Everyday we are introduced to new applications of technology in many scholarly fields. But I cannot become blasé about the recent technological innovations in text critical studies. The most well-known innovation is the Codex Sinaiticus project. Just last year one had to travel to four different libraries around the world just to view different parts of the manuscript. Now you can not only view it from the comfort of your home—for free!—but you can utilize its search and transcription features.
Then there is The Center for the Study of New Testament Manuscripts. Daniel Wallace is the Executive Director, and their primary mission is to make “digital photographs of extant Greek New Testament manuscripts so that such images can be preserved, duplicated without deterioration, and accessed by scholars doing textual research.”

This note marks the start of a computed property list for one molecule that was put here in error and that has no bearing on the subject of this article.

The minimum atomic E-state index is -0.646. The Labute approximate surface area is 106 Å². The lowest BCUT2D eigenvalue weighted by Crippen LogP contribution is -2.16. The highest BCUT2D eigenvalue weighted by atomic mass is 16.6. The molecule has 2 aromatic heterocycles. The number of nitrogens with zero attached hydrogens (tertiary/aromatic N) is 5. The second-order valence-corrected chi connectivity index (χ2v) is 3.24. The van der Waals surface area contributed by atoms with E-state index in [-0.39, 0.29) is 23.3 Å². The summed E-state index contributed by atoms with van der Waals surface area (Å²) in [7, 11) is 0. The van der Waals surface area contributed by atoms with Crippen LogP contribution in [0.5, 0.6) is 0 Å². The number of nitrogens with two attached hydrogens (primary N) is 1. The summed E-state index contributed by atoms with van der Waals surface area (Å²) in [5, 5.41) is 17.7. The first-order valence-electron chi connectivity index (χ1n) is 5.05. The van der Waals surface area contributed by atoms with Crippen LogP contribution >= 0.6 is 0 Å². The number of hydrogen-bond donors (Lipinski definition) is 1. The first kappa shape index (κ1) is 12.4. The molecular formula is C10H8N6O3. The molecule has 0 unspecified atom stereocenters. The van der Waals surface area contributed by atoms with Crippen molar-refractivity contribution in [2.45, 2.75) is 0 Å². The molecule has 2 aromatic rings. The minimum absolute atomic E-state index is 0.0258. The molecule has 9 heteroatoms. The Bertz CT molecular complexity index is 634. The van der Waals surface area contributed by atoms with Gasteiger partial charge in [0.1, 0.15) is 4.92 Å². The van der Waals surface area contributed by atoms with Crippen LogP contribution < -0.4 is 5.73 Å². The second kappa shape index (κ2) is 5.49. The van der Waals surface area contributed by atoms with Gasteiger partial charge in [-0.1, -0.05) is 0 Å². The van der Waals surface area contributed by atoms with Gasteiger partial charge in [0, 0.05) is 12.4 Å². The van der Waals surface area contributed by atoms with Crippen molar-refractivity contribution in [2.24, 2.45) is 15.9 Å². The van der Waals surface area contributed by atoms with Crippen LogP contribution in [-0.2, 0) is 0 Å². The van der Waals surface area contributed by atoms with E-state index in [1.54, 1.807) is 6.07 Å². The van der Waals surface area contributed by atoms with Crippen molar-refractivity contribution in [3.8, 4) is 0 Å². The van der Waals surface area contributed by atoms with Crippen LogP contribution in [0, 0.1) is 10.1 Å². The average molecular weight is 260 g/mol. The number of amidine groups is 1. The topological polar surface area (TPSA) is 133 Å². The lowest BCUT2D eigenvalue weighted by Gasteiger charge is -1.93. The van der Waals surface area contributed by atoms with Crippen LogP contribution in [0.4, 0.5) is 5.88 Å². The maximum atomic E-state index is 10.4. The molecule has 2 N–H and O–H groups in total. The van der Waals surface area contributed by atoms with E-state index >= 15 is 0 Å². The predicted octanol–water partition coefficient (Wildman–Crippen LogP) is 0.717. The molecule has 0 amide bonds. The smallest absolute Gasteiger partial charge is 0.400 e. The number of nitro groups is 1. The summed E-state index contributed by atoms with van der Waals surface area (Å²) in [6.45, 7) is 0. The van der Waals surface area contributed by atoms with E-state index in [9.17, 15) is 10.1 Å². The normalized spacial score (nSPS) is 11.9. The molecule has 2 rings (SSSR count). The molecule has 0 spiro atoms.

Another is the New Testament Virtual Manuscript Room. Its web-based search and collation features are unprecedented. Previous generations of text critical scholars were limited to libraries that only carried big, expensive text-critical books—in other words, before the real textual critical analysis could even begin, there were the logistics of accessing the material to work with. Not that every text-critical datum is at our finger tips right now, but we are witnessing the vanguard to this goal.
The latest innovation is by Daniel Wallace, which is a Textual Critical Chart Time Saver. I can envision this program becoming a very sophisticated tool in the near future when they add more textual data such as dates, character, and more manuscripts. A program that converts textual data into chart format is amazing, since we all take the time to do it now either in our head or on paper when working on a particular variant.
And for pastors who are always pressed for time, this will be a boon in their text-critical sermon preparation.